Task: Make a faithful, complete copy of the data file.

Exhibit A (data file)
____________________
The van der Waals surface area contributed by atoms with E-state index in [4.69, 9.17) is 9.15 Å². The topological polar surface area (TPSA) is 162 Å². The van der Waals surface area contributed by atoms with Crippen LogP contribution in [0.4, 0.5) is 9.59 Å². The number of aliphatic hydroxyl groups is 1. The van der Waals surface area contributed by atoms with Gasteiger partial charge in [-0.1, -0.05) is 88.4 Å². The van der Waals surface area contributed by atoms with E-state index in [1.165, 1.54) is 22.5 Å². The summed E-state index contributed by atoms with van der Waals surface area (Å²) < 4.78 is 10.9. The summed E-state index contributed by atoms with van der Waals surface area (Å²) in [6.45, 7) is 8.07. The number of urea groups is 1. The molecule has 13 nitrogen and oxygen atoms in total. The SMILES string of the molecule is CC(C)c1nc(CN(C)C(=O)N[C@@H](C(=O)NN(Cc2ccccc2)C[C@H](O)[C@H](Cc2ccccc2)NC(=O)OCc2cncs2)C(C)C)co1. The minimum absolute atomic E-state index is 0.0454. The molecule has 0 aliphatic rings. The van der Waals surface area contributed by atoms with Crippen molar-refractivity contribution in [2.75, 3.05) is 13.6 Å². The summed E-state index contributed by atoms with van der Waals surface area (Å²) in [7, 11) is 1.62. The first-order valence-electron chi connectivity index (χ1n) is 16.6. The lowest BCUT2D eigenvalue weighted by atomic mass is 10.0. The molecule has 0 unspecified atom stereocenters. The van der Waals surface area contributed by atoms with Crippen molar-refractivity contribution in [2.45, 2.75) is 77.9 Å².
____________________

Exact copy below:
The van der Waals surface area contributed by atoms with E-state index in [4.69, 9.17) is 9.15 Å². The topological polar surface area (TPSA) is 162 Å². The van der Waals surface area contributed by atoms with Crippen LogP contribution in [0.4, 0.5) is 9.59 Å². The number of aliphatic hydroxyl groups is 1. The van der Waals surface area contributed by atoms with Gasteiger partial charge in [-0.1, -0.05) is 88.4 Å². The van der Waals surface area contributed by atoms with E-state index in [1.165, 1.54) is 22.5 Å². The summed E-state index contributed by atoms with van der Waals surface area (Å²) < 4.78 is 10.9. The summed E-state index contributed by atoms with van der Waals surface area (Å²) in [6.45, 7) is 8.07. The number of urea groups is 1. The molecule has 13 nitrogen and oxygen atoms in total. The SMILES string of the molecule is CC(C)c1nc(CN(C)C(=O)N[C@@H](C(=O)NN(Cc2ccccc2)C[C@H](O)[C@H](Cc2ccccc2)NC(=O)OCc2cncs2)C(C)C)co1. The minimum absolute atomic E-state index is 0.0454. The molecule has 0 aliphatic rings. The van der Waals surface area contributed by atoms with Crippen molar-refractivity contribution in [2.75, 3.05) is 13.6 Å². The summed E-state index contributed by atoms with van der Waals surface area (Å²) in [7, 11) is 1.62. The first-order valence-electron chi connectivity index (χ1n) is 16.6. The lowest BCUT2D eigenvalue weighted by atomic mass is 10.0. The molecule has 0 unspecified atom stereocenters. The van der Waals surface area contributed by atoms with Crippen molar-refractivity contribution in [2.45, 2.75) is 77.9 Å².